“Although we had two ARRI Alexa XT Plus cameras, it was mostly a one-camera deal,” states Mathieson, who utilised Panavision E-series Anamorphic prime lenses, shooting in 2.35:1 aspect ratio, with some visual effects scenes being shot in 4K. “Alexa is a better camera than most others. I did some stuff on the Sony a7. We also used some 10 to 15-year-old domestic home cameras, as there’s a story within the action where someone is documenting nasty things that are going on in a research laboratory, and we were pretending it was recorded on a mobile phone. The footage had this nice video look. The exposure went up and down, and the focus was hunting. The visual effects people used the Blackmagic camera for their effects shots which were re-photographed off a screen with the domestic camera so they could be cut into the rest of that secretive documentary that was being made.”
Mathieson says he did nothing unusual as regards the lighting. “I had an 18K outside, and 20K inside for the big stuff. For night, I used tungsten Wendy-lights rather than HMIs. There are hard lights on people’s faces, and a lot of contrast. Everyone seems to want to make everything blue and crush it these days. I’m not afraid of colour. It’s a colourful film with mixed lighting sources. I try to go with what’s in the location.”
During production, the second unit was never far behind the main unit. “I was always talking to the director Garrett Warren [who also served as the stunt coordinator] and DP Lukasz Jogulla about what they were going to do next. If you’re doing action it is better to use a couple of cameras. If we were shooting just one camera I would lend the second unit one of our crew members.”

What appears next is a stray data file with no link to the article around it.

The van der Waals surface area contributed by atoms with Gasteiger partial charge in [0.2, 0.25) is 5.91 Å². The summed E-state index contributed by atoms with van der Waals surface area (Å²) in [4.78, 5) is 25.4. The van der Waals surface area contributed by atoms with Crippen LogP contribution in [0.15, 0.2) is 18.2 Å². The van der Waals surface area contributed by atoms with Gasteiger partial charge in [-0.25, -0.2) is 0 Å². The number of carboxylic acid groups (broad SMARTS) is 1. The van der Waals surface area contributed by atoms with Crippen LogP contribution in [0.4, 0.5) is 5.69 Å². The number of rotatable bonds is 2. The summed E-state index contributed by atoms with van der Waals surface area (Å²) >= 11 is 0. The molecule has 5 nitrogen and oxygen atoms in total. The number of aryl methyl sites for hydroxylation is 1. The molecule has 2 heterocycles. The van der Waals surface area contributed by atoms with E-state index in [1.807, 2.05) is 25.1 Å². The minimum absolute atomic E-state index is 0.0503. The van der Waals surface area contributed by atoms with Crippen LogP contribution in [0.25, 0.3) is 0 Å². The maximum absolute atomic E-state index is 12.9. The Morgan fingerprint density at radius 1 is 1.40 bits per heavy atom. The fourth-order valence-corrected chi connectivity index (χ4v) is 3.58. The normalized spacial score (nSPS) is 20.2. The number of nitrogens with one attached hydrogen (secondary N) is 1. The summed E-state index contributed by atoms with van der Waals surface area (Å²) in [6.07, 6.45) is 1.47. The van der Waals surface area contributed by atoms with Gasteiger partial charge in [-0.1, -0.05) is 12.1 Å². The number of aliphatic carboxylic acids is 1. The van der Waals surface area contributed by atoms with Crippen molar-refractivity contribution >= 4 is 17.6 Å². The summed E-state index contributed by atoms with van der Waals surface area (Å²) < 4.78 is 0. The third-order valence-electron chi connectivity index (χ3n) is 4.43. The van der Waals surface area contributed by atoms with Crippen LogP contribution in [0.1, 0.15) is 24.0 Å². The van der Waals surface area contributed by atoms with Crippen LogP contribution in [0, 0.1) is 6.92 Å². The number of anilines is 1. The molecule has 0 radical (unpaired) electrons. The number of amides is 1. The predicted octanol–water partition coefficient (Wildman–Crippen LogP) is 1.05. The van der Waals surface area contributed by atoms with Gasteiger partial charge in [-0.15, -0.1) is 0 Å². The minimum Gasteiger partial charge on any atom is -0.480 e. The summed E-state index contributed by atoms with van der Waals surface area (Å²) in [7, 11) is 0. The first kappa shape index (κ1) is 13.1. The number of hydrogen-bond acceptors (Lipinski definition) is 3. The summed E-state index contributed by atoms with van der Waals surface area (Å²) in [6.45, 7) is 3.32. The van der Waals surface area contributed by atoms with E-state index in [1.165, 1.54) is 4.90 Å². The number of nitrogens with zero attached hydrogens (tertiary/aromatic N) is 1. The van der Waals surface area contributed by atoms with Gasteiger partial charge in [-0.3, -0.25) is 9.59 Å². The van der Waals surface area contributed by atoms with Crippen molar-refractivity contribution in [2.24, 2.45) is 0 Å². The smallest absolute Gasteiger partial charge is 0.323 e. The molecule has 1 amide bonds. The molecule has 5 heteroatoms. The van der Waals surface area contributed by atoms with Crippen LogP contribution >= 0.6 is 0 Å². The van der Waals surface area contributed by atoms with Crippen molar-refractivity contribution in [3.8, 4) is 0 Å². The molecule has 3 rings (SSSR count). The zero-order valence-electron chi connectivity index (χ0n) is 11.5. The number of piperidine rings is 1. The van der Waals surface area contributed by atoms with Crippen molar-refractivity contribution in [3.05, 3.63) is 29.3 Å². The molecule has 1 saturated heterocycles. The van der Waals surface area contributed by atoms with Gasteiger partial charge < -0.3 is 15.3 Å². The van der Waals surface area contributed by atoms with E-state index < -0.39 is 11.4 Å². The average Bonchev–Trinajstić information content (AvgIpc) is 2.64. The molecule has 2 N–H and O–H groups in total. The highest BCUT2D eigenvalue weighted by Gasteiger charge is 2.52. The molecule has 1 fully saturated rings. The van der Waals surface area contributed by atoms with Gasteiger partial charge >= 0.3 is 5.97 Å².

In the movie, Professor Charles Xavier loses control of his telepathic abilities, which Mathieson conveyed visually. “When Professor X has one of his uncontrolled fits, or is threatened or distressed, those around him, including himself, become frozen as he emits a deeply painful sound and an oscillating shockwave,” explains Mathieson. “Chas Jarrett, the visual effects supervisor, asked us to shake the camera, which Dave Luckenbach did quite violently off the end of his Easy Rig. Chas then stabilised the frame by zooming-in taking out the violent movement, but as we had removed the shutter from the camera the image remained fuzzy and oscillating.”
The storyline in Logan sees the aged mutants become the guardians of an adolescent who displays the same attributes of the title character before he reached his full potential.
“Dafne Keen was with us a lot,” states Mathieson. “You always have to be ready to move quickly with a child, because they don’t have the concentration of adults. You have to move at their pace not yours. But Dafne was tough, as long as the day, which was unusual considering the few years she has. Hugh Jackman was ‘on’ every day. He is as long as the day too, and never complains about anything.”
Mathieson says the final cut of Logan reflects the shooting script. “These days some films change totally in the edit, with huge scenes getting dropped and massive reshoots being added. Logan is very much as written. Whilst there are some action sequences, it’s not a cutty film, and was not a difficult film to post. I’m pleased with it.”